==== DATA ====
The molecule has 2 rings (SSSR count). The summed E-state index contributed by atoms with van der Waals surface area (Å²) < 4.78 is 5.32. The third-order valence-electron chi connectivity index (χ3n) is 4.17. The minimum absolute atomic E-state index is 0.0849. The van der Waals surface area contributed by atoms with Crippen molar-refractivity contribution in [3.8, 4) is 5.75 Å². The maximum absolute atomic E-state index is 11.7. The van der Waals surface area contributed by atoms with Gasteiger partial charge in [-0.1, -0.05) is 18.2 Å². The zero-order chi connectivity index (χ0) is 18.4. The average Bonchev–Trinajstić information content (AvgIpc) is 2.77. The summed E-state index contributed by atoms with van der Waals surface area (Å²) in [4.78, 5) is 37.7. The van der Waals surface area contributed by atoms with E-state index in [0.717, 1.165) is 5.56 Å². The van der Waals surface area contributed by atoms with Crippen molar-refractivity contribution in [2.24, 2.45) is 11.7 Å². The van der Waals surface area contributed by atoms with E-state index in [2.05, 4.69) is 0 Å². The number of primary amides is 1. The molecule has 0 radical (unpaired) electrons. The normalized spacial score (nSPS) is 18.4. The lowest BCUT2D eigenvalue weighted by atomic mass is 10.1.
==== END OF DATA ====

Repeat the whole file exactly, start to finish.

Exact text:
The molecule has 2 rings (SSSR count). The summed E-state index contributed by atoms with van der Waals surface area (Å²) < 4.78 is 5.32. The third-order valence-electron chi connectivity index (χ3n) is 4.17. The minimum absolute atomic E-state index is 0.0849. The van der Waals surface area contributed by atoms with Crippen molar-refractivity contribution in [3.8, 4) is 5.75 Å². The maximum absolute atomic E-state index is 11.7. The van der Waals surface area contributed by atoms with Gasteiger partial charge in [-0.1, -0.05) is 18.2 Å². The zero-order chi connectivity index (χ0) is 18.4. The average Bonchev–Trinajstić information content (AvgIpc) is 2.77. The summed E-state index contributed by atoms with van der Waals surface area (Å²) in [4.78, 5) is 37.7. The van der Waals surface area contributed by atoms with E-state index in [0.717, 1.165) is 5.56 Å². The van der Waals surface area contributed by atoms with Crippen molar-refractivity contribution in [2.24, 2.45) is 11.7 Å². The van der Waals surface area contributed by atoms with E-state index in [2.05, 4.69) is 0 Å². The number of primary amides is 1. The molecule has 0 radical (unpaired) electrons. The normalized spacial score (nSPS) is 18.4. The lowest BCUT2D eigenvalue weighted by atomic mass is 10.1.